The Agrarian Services  could repair only  a few tanks and the fact that the Army is taking over 500 tanks is to be heralded as a task that will breathe new life to the Dry Zone.

It is always said that our Government has no funds for new programmes.  All governments have a plethora of development programmes that are regularly funded. There are ample savings within every programme and the unspent funds get back to our Treasury.

In the Sixties every district got a small allocation for rural development works on a self help basis, where the community members also cooperate and ;provide labour. At the end of the year the unspent funds get shunted back from the districts. In my two years at Kegalla, I made a special trip to the Director of Rural Development in Colombo, to collect a cheque allocating funds unspent by other districts. I get back in time to bank that cheque and make payments for rural works that are being done and release the cheques after the work is completed within a week or two. I complete my allocation well in time and plan other work that can be done in a week or two. I work closely with the Director of Rural Development, my friend, Mr Ratnawira, who has over the telephone found out the savings in other districts and makes me the allocation. This happened in the days when mobile phones were non existent and cheques had to be banked to get credit.

In my consultancy in Bangladesh, when I won the day after a gruelling battle with the Secretary to the Treasury who insisted that I can never establish a self employment programme purely because the ILO failed in that task in the earlier three years, the Secretary to the Treasury said that there are no funds. I gave an assurance to the Minister for Labour and Manpower that I will find savings within  the approved budgets to establish a new self employment programme. This was approved.  The Youth Self Employment Programme of Bangladesh which is today the premier employment creation programme the world has known was thus established by me using savings within voted budgets and redeploying officers.

The Divisional Development Councils Programme of 1970-1977 was also mainly based on savings because the implementation  was taken on by the katcheri officers who were already working in different departments and the divisional secretaries. The Government Agents made arrangements to release officers.  . It is my estimate that an easy 75% of the work load was accomplished by katcheri staff and engineers of other departments. It was not difficult to find officers who did yeoman work in addition to their duties for the cause of national development.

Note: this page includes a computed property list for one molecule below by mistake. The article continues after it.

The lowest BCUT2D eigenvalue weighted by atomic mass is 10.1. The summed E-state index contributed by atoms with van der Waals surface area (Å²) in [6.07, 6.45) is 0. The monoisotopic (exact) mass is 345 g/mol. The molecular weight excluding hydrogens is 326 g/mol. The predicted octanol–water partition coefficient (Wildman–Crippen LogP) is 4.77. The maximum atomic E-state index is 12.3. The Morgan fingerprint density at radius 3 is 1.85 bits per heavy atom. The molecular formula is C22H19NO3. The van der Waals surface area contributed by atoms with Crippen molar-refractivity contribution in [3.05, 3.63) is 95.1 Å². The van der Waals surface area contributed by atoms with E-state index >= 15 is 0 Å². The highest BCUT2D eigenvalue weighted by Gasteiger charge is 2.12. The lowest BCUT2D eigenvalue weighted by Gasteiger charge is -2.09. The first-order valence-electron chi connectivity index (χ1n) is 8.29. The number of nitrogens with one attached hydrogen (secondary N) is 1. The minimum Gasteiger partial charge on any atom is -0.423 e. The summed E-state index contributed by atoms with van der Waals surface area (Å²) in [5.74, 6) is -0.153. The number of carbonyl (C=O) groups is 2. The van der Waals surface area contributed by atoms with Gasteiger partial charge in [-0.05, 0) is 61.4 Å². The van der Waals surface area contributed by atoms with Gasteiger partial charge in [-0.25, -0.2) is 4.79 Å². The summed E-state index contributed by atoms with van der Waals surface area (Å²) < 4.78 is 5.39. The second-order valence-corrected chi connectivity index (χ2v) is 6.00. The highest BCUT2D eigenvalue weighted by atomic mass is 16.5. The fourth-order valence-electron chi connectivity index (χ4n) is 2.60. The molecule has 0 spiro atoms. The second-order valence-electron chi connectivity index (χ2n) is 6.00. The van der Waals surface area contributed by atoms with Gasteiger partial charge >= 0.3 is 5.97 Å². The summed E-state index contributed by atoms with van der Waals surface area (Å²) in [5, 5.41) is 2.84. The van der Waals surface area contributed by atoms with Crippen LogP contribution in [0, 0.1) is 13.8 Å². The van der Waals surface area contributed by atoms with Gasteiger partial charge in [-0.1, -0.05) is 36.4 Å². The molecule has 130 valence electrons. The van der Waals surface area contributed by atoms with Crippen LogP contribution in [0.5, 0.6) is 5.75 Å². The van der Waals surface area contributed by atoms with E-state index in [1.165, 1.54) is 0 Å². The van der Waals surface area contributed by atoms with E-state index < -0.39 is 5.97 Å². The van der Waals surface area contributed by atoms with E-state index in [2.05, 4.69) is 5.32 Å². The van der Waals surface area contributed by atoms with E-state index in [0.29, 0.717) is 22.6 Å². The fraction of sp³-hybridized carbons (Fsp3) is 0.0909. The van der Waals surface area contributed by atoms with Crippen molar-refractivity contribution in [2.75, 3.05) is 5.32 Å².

When the Crayon Factory was established under the DDC Programme, we wanted a foreign exchange allocation to import dyes, which was the only item that was imported.  When the Ministry of Industries that had a foreign exchange allocation for imports of essentials by small industrialists refused an allocation for Coop Crayon, I approached  Harry Gunaratne the Controller of Imports who had an allocation for the import of crayons.  I told him that by allowing us a small allocation of foreign exchange for the import of dyes, he can cut the allocation of foreign exchange due to be given for the import of Crayons. He readily agreed because the import content in the manufacture of crayons was less than 10%. By giving us an allocation he could cut the allocation for import of crayons by 80 to 90%. Minister Illangaratne readily approved this arrangement. This proves that the imports of raw materials and even  small scale machinery for new industries can be easily found from within the foreign exchange allocations for the imports of goods in that industry.

There  are ample funds within savings for any new programme of import substitution..

Thus with the establishment of the National Economic Council to attend to National Planning, the GramaShakti for poverty alleviation and the Army to repair and restore the irrigation tanks, the economy is bound to benefit. Let us hope that these programmes will spurt into action immediately.

Garvin Karunaratne

Former Government Agent, Matara

Ph.D. Michigan State University

27 nd January 2018

2 Responses to “New Initiatives in the Economic Field: A Progressive Move”

  1. Christie Says:

    Listen, Hear, get brain washed: A National Economic Council and a Plan by who?

    I do not think the damage done to the Sinhalese people by Bandas (SWRD, Sirima and Chandrika) JRJ and Sirisena who are all Indian suckers can reversed.

    You can blame the West, IMF and the world bank etc etc and be jolly.

  2. Dilrook Says:

    I agree.

    Sirisena must take credit for this. Although he is two years too late, it is better late than never. This was done in September 2017 but not much has seen from it.

    However, the bigger problem is our politicised people may not constructively work with it saying it was appointed by Sirisena, Ranil is in it, etc. This is not a time to bring petty politics into it. It is also good that the Council has not engaged in political activities in the LG election.

    Prof Lalith Samarakoon is a fitting General Secretary of the National Economic Council.

    The Council will takeover key decisions previously taken by a single person. This type of Councils are found in many countries.